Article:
"With nothing but his hands, feet and a lot of attitude, he turned the little guy into a tough guy." -- Time
In 1959 a short, skinny, bespectacled 18-year-old kid from Hong Kong traveled to America and declared himself to be John Wayne, James Dean, Charles Atlas and the guy who kicked your butt in junior high. In an America where the Chinese were still stereotyped as meek house servants and railroad workers, Bruce Lee was all steely sinew, threatening stare and cocky, pointed finger--a Clark Kent who didn't need to change outfits. He was the redeemer, not only for the Chinese but for all the geeks and dorks and pimpled teenage masses that washed up at the theaters to see his action movies. He was David, with spin-kicks and flying leaps more captivating than any slingshot.
As an exceptional martial artist, Lee's ability to synthesize various national martial techniques sparked a new trend in unarmed combat martial arts films. His talent shifted the focus from martial arts director to martial arts actor.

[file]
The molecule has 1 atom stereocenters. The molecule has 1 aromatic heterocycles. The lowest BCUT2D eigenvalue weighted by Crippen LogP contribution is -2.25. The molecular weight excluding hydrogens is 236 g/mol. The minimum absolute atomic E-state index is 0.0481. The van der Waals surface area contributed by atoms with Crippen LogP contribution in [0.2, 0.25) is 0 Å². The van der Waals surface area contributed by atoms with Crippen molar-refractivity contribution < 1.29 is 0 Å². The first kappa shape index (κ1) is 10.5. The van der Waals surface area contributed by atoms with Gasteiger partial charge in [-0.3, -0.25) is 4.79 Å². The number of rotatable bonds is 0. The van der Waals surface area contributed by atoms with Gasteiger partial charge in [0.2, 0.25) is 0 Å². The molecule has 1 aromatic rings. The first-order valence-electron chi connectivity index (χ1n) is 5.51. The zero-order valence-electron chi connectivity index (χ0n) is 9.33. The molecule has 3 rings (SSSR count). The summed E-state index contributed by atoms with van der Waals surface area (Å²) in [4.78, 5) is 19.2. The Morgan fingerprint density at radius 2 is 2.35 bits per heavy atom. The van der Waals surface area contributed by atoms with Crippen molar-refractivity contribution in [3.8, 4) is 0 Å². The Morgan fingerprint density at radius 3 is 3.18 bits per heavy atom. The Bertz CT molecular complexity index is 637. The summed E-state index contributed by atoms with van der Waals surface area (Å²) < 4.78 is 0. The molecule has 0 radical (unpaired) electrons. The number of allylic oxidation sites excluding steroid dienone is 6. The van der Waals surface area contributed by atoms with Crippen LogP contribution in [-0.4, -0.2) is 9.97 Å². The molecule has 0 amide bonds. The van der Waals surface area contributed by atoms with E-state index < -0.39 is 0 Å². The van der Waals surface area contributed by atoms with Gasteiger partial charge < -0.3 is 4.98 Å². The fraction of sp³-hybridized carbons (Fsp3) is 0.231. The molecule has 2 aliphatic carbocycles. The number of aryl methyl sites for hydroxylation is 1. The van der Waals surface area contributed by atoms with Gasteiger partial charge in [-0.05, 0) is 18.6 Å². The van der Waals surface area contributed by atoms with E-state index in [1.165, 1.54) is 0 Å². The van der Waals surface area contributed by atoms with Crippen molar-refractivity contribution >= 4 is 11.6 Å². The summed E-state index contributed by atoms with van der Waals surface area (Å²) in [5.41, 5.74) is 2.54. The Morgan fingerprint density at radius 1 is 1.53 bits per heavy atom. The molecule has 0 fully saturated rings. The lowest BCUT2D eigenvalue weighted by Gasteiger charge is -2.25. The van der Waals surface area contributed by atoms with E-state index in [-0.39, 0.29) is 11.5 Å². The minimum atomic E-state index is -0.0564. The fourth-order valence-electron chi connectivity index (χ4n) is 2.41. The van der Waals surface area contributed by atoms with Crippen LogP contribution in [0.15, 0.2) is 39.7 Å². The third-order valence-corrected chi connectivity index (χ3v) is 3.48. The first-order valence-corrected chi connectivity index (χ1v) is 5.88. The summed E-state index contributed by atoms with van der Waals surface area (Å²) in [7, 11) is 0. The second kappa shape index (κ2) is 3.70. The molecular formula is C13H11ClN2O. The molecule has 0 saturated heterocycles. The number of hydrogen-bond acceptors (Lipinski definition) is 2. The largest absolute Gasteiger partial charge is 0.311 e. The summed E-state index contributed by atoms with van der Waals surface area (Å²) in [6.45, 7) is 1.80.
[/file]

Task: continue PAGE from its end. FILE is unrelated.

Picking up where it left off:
Since 1973, the year Bruce Lee died and his famous motion picture Enter the Dragon was released, movies have been the single most influential factor behind the growing popularity of martial arts. Lee’s cinematic success spawned a global industry of the martial arts, and schools opened and flourished worldwide. During the 1970s more students took up the study of martial arts than at any time before or since. To those involved in martial arts, the years from 1972 to 1975—the height of Lee’s popularity—are often cited as the Bruce Lee era.